poor heart away./ By golly. what more can I say‘. (Nashville Skyline 1969). You then go a bit further and have Rolling Stone miss the irony of releasing a bunch of cover versions under the title of .S'elfl’ortraii. Then. — well then you just keep on manically changing. continually ‘Shedding off’ (as one of Dylan‘s 1983 songs has it) ‘one more layer of skin/Keeping one step ahead ofthe i persecutor within'. You release a classic album like Blood on the Tracks ( 1975 and follow it with Desire ( 1976). which has Beat Poet Allen Ginsberg observing (on the inner sleeve): ‘these songs are the culmination of Poetry-music as dreamt of in the Fifties and early Sixties. The "persecutor within" then drives you to mark the ) transition from the Seventies to the
Eighties by recording three Christian albums and sounding "like a juke-joint William Blake. singing of spirits. angels. doom and deliverance“ (Time magazine again). Dylan‘s Christian material was reviled by people who tried to categorise it as escapist. But ifthe questions asked on the Christian albums are escapist. it‘d be more than alarming to know what engagement would be like: ‘Why would I want to take your life'.’/You‘ve only murdered my father. raped his wifefl‘atooed my babies with a poison pen./Mocked my God. humiliated my friends‘ (Shot ofLove 1981). Then again. whatever the deliverances on the Christian albums. Dylan threw them all up in the air in a 1983 Infidels song like ‘Jokerman'. whose astonishing
blitz of imagery renders all certainities uncertain.
Uncertainty ofwhat to expect from Dylan has been and remains the hallmark of his career. By no means all his experiments have come off and periods of low intensity (instanced most recently by his last two studio albums of 1986 and 1989) have punctuated the rush ofcreative energy. But throughout it‘s been a career built on taking up antagonistic positions. on alienating audiences as much as wooing them; above all. on refusing to he commanded by anything but his own inclination. That inclination led him last summer on an American tour in which he revisited his own past in away that he has often resisted and which took everyone by surprise. ‘Dylan opened the show with a barrage of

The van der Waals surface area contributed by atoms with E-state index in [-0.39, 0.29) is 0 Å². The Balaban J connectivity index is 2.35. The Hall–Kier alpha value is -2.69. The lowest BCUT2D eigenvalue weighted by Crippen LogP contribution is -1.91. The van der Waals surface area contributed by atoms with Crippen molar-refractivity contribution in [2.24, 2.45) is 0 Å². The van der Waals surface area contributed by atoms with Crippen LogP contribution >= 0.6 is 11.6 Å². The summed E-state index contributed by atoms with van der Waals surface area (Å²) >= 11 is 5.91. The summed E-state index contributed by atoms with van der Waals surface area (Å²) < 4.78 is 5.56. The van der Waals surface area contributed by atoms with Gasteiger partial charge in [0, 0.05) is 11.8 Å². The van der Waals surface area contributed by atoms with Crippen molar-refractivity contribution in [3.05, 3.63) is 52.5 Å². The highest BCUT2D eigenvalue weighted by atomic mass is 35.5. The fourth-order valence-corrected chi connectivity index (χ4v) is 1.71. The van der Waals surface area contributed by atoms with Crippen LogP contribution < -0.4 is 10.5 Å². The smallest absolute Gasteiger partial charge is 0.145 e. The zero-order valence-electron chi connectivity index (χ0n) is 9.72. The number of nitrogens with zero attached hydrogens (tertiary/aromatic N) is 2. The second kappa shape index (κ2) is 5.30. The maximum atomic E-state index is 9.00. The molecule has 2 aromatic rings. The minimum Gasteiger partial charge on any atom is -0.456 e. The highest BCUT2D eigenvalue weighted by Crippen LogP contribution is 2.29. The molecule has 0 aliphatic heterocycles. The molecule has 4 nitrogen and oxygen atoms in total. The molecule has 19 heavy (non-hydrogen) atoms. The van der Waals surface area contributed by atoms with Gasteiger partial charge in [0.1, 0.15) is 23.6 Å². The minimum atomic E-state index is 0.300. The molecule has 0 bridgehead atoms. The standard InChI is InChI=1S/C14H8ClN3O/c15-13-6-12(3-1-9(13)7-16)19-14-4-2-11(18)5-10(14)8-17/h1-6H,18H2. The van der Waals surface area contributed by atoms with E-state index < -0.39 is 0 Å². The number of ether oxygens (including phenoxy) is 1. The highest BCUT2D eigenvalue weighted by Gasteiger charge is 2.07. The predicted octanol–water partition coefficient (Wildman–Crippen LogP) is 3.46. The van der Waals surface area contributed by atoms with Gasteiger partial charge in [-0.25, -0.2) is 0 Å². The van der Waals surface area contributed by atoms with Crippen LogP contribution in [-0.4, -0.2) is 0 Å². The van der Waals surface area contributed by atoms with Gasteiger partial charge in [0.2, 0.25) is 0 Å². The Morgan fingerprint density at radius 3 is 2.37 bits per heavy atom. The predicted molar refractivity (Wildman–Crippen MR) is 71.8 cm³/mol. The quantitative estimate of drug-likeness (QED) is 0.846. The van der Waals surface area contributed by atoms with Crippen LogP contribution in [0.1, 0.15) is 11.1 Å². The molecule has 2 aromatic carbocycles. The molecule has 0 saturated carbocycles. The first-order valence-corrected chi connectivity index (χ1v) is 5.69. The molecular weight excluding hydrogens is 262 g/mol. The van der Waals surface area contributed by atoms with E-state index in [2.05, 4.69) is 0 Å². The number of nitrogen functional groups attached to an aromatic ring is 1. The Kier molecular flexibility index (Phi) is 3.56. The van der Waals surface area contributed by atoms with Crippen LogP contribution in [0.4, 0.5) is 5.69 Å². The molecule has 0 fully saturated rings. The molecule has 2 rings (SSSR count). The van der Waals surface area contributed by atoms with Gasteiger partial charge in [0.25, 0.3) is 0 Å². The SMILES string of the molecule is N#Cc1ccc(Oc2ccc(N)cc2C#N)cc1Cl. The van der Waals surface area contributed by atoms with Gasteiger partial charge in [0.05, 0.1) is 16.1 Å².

mid-Sixties‘ songs that were sung and played with such blistering fury that he didn‘t even seem to pause for a breath‘ said the Los Angeles Times. When he comes to Glasgow‘s SECC on June 6. Dylan is bringing with him the guitarist (}.E. Smith . so crucial to the effect of last summer‘s concerts. But as the Financial Times once said of Dylan. he‘s as ‘perverse as any Jesuit priest‘. and it‘s the mark of his resilient greatness and appeal that there‘s no way ofpredicting. now any more than when he was last in Scotland 23 years ago. what to expect
Bob Dylan plays the SIX ‘( ‘. Glasgow on Tuesday is. Aidan I My 's Jokerman — Reading the Lyrics of Bob Dylan (Basil Blackwell. (/2. ()5 will be available in paperback in the autumn.
Dylan's Seventies‘ image.
motorcycle crash. Noone
important in the 60s. irrelevant now. I hope he gets those nodules removed from his throat.‘
Bustier outside Waverly Station.
‘l‘ve got a better voice than him but I‘ve only made 20p today.‘
John Bauldie. Editor otThe Telegraph. the Dylan magazine.
‘Yeah. Dylan can‘t sing
like Picasso can‘t paint . . .
Just like everyone knew what acting was till Brando came along. you could say everyone knew what singing was till Dylan came along.‘
gmljpng, owner of Hand In Hand a Stockbridge second hand clothes shop. and performer on the same bill as Dylan. before the legend had made it big in this country. The London pub where they appeared. subsequently banned Bob for drinking his own wine instead of the Pub‘s beer.
‘I think he should never have started in the first place. A voice like a corncrake — no that‘s a bit unfair - a melodic corncrake.‘
Bru_ce Finlay. Manager of Simple Minds.
‘1 love him. he‘s a legend.
l could forgive him anything. his impact was enormous. lle meant far more than Bono or any of the others do tothis generation. he was unique. He doesn‘t quite have the same impact he could have as a spokesperson for a middle-aged generation but he‘s the last ofthe great originals. Everyone else of such stature is deadf
Middle Di Placido. owner at Edinburgh High Street deli and ex-singer (discovered in 1972 by Jonathan King. no less).
‘Originally I was trying to
be like Elvis. then the Beatles came along. but my hair was too curly so Bob was perfect and he showed that one person
and a guitar could make it.
He put words into my mouth. His first concert in Scotland was awful. the sound was really bad and only a few committed fans stayed on. Afterwards I ran after Dylan's car to catch a final glimpse of him. Unfortunately I fell and was narrowly missed bya No 1 bus.‘
Arnold Brown. Comedian. ‘I always like to drop his name at cocktail parties. him beingJewish same as
me. or is he (‘hristian now‘.’ lie made moralising musical. I think it‘s good he's playing Glasgow and I hope the trendy List- reading population take the moralising message and don‘t just buy him on
CD. I used to buy his earlv
records and thought I was tapping some font of wisdom. I think generally he provided a lot of employment opportunities for second rate folk singers.‘
Jghn 8092, Our Price. also olJesse Baron and the Desperadoes.
‘He should have given up singing after the
else here really cares.‘ ﬂiphjgﬂgbejts. managerol the Geoff Hunter Record Fair. ‘l le‘s getting belated recognition from those who should know better .Iiach album sells less and less. He‘s someone who once meant a lot but has come to terms with his own myth and realised he‘s a career Rocker.‘ ammonia}. photographer. ‘My views on Dylan are even more indifferent than thinking he should retire.‘ Inurvi: w: compiled by R01: Panau.
The List 2— lSJune 19897